2. Sony TA-9000ES or a multi-channel audio switchbox I saw in a thread in HTF.
3. Salamander Synergy Rack -- well I'll definitely be buying some kind of rack.
Upgrade Plan:
1. Move to Plasma display within next 2 years.
2. Upgrade front speakers to Gallo Due' -- better frequency response at high end. Sounded better than micros after a
short audition but not quite as invisible (to the eye).
3. Replace Receiver/Pre Pro as necessary as formats change.
4. Possibly replace powered Sub with SVS Sub.
5. Once plasma display is in place, I might be able to convince my wife that w/o the "home entertainment center" and be able to go with bigger speakers.

John Sully

Stunt Coordinator
Feb 25, 1999
Geez, you have a lot of limitations. I would tend to agree with Will, you should look at speakers which can go lower than the Gallo's. Something like the Boston VR-M60 would probably be good for you or look at the Boston CR series which have very good bass response from a fairly small enclosure. If you are handy with a sawzall you might even look into in-wall speakers...

A powered sub should not sound appreciably worse than a passive sub, even for music. You passive sub probably rolls off in the "boomy" range, 40Hz - 60Hz, which makes it seem better sounding than the active sub. An EQ, such as the BFD (Behringer Feedback Destroyer) will allow you to tame room peaks w/o sacrificing low end extension.

As to which is better? Without a doubt the 950/755 will kick a** on the Integra 6.2. With the triple crossover you won't need to get an ICBM, although SACD/DVD-A playback may be compromised by the limited bass management available on the 7.1 inputs of the 950.

Like I said, look for some better speakers than the Gallo's, try and negotiate with the spouse.

Ricky T

Supporting Actor
Oct 28, 1999
If the Gallos reproduce above 120hz as good as what you've heard, then keep them; ie, don't trade away WAF and over 19,000 hz for ~ a mere 40hz
If you stick with the Gallos, just do two things:
- get a receiver or prepro with a 120hz crossover (Sony DA5ES, HK AVR520 are good choices under $800 street; try jandr.com and oade.com).
- get a powered sub for the LFE channel.
Also, what are the efficiency rating of the Gallos?


Stunt Coordinator
Mar 14, 2002
John and Will,
Thanks for the comments. I agree that the speakers are going to be the weakest link in the chain. Unfortunately, I couldn't convince my wife to go with larger speakers. In the future if I can afford a gas plasma display, I may be able to replace the front soundstage with floor standers (no need for the entertainment center). In retrospect, I may have been able to go with the Boston VM-R series, I just didn't see them when I went out looking at speakers.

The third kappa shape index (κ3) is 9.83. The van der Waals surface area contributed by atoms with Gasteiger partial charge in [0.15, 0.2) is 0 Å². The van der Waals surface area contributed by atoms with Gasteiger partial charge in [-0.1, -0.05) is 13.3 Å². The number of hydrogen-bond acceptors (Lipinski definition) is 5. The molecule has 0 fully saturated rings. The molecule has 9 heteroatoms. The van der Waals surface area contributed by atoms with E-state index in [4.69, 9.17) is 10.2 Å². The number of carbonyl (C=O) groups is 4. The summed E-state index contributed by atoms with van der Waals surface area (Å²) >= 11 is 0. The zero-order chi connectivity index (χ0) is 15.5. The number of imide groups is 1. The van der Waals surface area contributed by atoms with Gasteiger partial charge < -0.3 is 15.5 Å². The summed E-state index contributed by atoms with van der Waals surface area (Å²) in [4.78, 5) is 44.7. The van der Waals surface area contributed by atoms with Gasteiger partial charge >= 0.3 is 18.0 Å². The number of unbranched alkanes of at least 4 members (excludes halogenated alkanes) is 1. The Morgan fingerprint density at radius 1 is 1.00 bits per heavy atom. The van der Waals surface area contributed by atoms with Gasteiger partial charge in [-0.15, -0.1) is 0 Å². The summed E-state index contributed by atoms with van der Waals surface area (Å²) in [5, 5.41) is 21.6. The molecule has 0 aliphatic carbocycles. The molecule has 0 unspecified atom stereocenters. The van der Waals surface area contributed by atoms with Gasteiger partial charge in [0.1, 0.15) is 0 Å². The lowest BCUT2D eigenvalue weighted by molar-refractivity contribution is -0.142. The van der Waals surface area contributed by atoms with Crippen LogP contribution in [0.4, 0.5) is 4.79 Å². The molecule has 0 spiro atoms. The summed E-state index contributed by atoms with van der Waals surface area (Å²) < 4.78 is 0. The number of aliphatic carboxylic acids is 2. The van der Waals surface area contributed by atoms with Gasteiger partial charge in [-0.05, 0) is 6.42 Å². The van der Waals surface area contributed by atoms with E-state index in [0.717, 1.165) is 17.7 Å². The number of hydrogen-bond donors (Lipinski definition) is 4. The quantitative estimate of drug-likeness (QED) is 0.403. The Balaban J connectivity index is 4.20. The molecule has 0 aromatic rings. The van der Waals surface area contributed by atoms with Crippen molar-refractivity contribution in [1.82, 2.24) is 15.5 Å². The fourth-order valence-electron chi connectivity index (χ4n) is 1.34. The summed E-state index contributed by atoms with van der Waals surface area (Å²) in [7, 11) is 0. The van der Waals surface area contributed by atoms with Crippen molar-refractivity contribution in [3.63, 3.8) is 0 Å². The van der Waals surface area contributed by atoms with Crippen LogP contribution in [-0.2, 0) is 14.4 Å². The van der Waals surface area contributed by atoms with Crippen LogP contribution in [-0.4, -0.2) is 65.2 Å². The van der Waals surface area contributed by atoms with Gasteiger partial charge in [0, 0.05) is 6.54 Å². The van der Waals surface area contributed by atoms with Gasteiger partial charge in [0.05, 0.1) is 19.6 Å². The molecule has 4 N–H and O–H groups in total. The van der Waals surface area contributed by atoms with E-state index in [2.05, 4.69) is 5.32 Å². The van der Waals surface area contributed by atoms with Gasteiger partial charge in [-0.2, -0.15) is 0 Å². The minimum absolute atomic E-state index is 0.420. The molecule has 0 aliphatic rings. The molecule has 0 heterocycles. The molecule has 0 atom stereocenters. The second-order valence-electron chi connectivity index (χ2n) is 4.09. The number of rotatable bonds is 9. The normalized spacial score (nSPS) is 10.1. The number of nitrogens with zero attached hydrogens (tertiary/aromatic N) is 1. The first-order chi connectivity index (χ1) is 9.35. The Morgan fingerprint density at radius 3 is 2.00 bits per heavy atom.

In Wall Speakers are out...I'm ok with a sawzall, but room is in an old house with plaster walss on second floor. It would be a MAJOR pain to retrofit.
Ricky T,
Thanks. I think your right. WAF to me is definitely worth more than 40 Hz.

I do have a powered sub for the LFE channel (MPS 150). I'm going with the Integra 6.3 because it has variable crossovers. (6.2 has fixed 80 Hz crossover). Front L/R look like a "large" speaker because they are wired through the passive subs crossover.

Ricky T

Supporting Actor
Oct 28, 1999

Wow, flexible crossovers; the Integra 6.3 seems like your ticket! What's the msrp? And the comparable Onkyo model? I used to have the Onkyo 989, incredible piece of engineering and virtually identical to the Integra 9.1 receiver.


In retrospect, I may have been able to go with the Boston VM-R series, I just didn't see them when I went out looking at speakers.

And you should look into a sub that is powered not passive, unless you don't miss the lowest octave of your music and theater. If you have a lower crossover than 120 Hz, you should be able to integrate the sub, with less trouble.

Good luck!


Stunt Coordinator
Mar 14, 2002
Thanks for the comment. I'm leaning toward the receiver. However, I'm afraid that when I do upgrade the speakers, I'll be mad at myself. I guess I could always use the receiver as a pre/pro.
FYI...the System has a powered sub for LFE channel and a passive sub to act as "woofer" for Front L/R. I based this on manufacturer's recommendations (Passive sub was inexpensive via internet).
I have listened to this setup (once)and liked the passive subs sound a bit better for music. In retrospect, it may have simply been a calibration issue. Stores seem to like to crank sub-woofers for impressive sounding HT demos.
In addition, I hope this setup let's me corner load the powered sub without having the 120Hz to 80Hz frequencies feel pulled away from the front soundstage.
My theory is that by placing the passive subwoofer between the L/R satellites, I may get a little bit better imaging. I'm not at all sure whether this will work. That's the joy of being a newbie...you don't really know what you're doing, you don't know enough to care and it still probably sound better than my JVC mini system.
From Micro FAQ:
Of course, they are the manufacturer and like to sell more stuff